Mr Ponsonby on a “pure fabrication”

Following the disclosures by General Charteris concerning the  ”German corpse factory” story, the truth about wartime “propaganda” is driven home with still greater force by Mr Arthur Ponsonby’s exposure of another myth.  This time it is the phrase “the contemptible little army” – a reference which, it is widely believed, was made by the ex-Kaiser to the British Expeditionary Force in 1914.  Mr Ponsonby, who was Under-Secretary for Foreign Affairs in the Labour Government, has taken up a challenge which arose out of correspondence in The Nation last August regarding the phrase.  He says:


“I invited the assistance of a German ex-General and writer to have a special search made for this phrase, which was said in this country to be an extract from one of the ex- Kaiser’s speeches during the war.  There would be little difficulty in looking up all the Imperial utterances and discovering the sentence of which this was supposed to be a translation.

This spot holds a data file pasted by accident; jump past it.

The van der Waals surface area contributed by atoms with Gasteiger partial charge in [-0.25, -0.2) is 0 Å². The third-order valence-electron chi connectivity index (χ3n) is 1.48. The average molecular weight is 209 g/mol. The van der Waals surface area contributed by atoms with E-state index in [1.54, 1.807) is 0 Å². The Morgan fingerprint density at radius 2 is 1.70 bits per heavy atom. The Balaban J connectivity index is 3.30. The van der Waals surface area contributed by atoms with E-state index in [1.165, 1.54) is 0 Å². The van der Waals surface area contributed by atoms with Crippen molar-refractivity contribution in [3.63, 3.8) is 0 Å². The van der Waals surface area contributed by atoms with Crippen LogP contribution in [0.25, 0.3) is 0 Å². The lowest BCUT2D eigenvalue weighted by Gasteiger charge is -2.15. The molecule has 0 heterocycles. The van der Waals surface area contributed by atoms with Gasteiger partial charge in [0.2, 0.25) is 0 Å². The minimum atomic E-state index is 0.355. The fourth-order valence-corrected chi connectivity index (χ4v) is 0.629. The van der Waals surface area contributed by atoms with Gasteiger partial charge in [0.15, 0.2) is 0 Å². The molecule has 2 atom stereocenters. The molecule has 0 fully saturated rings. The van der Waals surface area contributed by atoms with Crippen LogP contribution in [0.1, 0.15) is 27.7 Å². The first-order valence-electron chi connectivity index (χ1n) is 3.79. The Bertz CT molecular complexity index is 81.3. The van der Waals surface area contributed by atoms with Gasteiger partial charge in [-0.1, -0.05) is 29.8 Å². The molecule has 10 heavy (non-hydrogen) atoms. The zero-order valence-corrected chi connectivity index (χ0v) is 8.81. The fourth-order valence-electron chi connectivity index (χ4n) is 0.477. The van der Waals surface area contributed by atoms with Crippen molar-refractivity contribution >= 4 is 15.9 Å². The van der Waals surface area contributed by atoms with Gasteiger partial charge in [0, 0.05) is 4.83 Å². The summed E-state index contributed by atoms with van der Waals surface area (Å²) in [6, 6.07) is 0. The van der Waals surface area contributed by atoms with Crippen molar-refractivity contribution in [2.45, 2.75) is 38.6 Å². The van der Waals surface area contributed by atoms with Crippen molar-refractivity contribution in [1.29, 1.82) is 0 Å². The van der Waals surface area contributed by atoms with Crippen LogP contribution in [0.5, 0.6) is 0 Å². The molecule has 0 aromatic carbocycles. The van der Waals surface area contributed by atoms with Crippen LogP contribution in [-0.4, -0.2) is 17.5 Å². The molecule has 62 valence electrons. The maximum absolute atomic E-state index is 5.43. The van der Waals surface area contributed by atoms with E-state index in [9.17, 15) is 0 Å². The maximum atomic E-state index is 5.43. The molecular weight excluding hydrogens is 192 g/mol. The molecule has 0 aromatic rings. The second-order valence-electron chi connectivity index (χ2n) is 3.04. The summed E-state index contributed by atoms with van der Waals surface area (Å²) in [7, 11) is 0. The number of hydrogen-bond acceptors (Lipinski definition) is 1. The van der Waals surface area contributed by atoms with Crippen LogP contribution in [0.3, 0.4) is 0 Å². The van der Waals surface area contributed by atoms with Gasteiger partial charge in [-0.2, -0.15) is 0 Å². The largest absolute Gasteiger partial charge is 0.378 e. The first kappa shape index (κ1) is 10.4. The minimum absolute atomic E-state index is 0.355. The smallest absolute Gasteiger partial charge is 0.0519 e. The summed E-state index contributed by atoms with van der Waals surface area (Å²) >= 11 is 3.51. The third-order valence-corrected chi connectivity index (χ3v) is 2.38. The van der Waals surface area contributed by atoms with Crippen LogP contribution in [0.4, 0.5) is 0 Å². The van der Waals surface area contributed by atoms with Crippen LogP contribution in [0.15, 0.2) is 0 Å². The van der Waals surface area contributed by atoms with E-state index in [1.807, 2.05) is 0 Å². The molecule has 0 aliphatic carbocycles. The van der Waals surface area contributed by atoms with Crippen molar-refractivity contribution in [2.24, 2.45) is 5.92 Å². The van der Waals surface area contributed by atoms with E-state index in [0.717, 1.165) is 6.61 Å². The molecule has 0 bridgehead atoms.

“All endeavours, however, to find any passage in the speeches remotely resembling the passage in question failed.


“Not content with having had the archives and the Press files ransacked, my friend succeeded in getting a request for information into the precincts of Doorn.  The ex-Kaiser has written the following marginal note on the paper referring to the point in question:- 
“Ich habe eine solche Rede niemals gehalten, sondern stets in Gegenteil den hohen Werth der Brit. Armee betont und vor ihrer Unterschätzung im Frieden gewarnt.”- W
(Translation:  I have never delivered such a speech, but on the contrary continually emphasised the high value of the British Army, and often, indeed, in peacetime, gave warning against underestimating it.)


“ I was wrong, therefore,” Mr Ponsonby adds, “in believing the phrase was a mistranslation.  It was a pure fabrication.”